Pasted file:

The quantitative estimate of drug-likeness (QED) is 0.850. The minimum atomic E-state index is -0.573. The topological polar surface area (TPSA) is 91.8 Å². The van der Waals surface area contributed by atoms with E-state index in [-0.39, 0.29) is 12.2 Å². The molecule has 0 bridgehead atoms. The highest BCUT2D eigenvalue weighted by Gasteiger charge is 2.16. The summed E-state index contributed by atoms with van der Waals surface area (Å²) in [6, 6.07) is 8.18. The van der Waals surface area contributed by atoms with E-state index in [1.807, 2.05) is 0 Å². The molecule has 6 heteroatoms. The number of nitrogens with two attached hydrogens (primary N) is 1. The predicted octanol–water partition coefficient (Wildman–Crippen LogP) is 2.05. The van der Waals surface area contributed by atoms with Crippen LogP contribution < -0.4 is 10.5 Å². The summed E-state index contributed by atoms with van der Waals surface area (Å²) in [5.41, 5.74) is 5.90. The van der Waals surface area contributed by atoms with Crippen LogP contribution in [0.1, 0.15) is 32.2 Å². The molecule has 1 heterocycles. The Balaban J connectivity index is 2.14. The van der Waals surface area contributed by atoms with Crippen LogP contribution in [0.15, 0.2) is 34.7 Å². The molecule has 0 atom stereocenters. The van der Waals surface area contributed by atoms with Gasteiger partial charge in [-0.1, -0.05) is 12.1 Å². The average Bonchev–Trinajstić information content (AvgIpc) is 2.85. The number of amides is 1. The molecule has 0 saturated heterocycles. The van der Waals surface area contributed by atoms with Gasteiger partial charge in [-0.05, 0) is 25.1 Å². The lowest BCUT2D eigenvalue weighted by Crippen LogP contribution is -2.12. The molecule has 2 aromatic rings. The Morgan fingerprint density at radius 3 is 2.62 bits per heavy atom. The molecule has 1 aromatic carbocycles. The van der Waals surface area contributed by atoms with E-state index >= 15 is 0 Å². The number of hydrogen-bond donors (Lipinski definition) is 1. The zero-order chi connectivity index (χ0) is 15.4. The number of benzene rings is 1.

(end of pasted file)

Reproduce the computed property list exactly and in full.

The quantitative estimate of drug-likeness (QED) is 0.850. The minimum atomic E-state index is -0.573. The topological polar surface area (TPSA) is 91.8 Å². The van der Waals surface area contributed by atoms with E-state index in [-0.39, 0.29) is 12.2 Å². The molecule has 0 bridgehead atoms. The highest BCUT2D eigenvalue weighted by Gasteiger charge is 2.16. The summed E-state index contributed by atoms with van der Waals surface area (Å²) in [6, 6.07) is 8.18. The van der Waals surface area contributed by atoms with E-state index in [1.807, 2.05) is 0 Å². The molecule has 6 heteroatoms. The number of nitrogens with two attached hydrogens (primary N) is 1. The predicted octanol–water partition coefficient (Wildman–Crippen LogP) is 2.05. The van der Waals surface area contributed by atoms with Crippen LogP contribution < -0.4 is 10.5 Å². The summed E-state index contributed by atoms with van der Waals surface area (Å²) in [5.41, 5.74) is 5.90. The van der Waals surface area contributed by atoms with Crippen LogP contribution in [0.1, 0.15) is 32.2 Å². The molecule has 1 heterocycles. The Balaban J connectivity index is 2.14. The van der Waals surface area contributed by atoms with Crippen LogP contribution in [0.15, 0.2) is 34.7 Å². The molecule has 0 atom stereocenters. The van der Waals surface area contributed by atoms with Gasteiger partial charge in [-0.1, -0.05) is 12.1 Å². The average Bonchev–Trinajstić information content (AvgIpc) is 2.85. The number of amides is 1. The molecule has 0 saturated heterocycles. The van der Waals surface area contributed by atoms with Gasteiger partial charge in [-0.05, 0) is 25.1 Å². The lowest BCUT2D eigenvalue weighted by Crippen LogP contribution is -2.12. The molecule has 2 aromatic rings. The Morgan fingerprint density at radius 3 is 2.62 bits per heavy atom. The molecule has 1 aromatic carbocycles. The van der Waals surface area contributed by atoms with E-state index >= 15 is 0 Å². The number of hydrogen-bond donors (Lipinski definition) is 1. The zero-order chi connectivity index (χ0) is 15.4. The number of benzene rings is 1.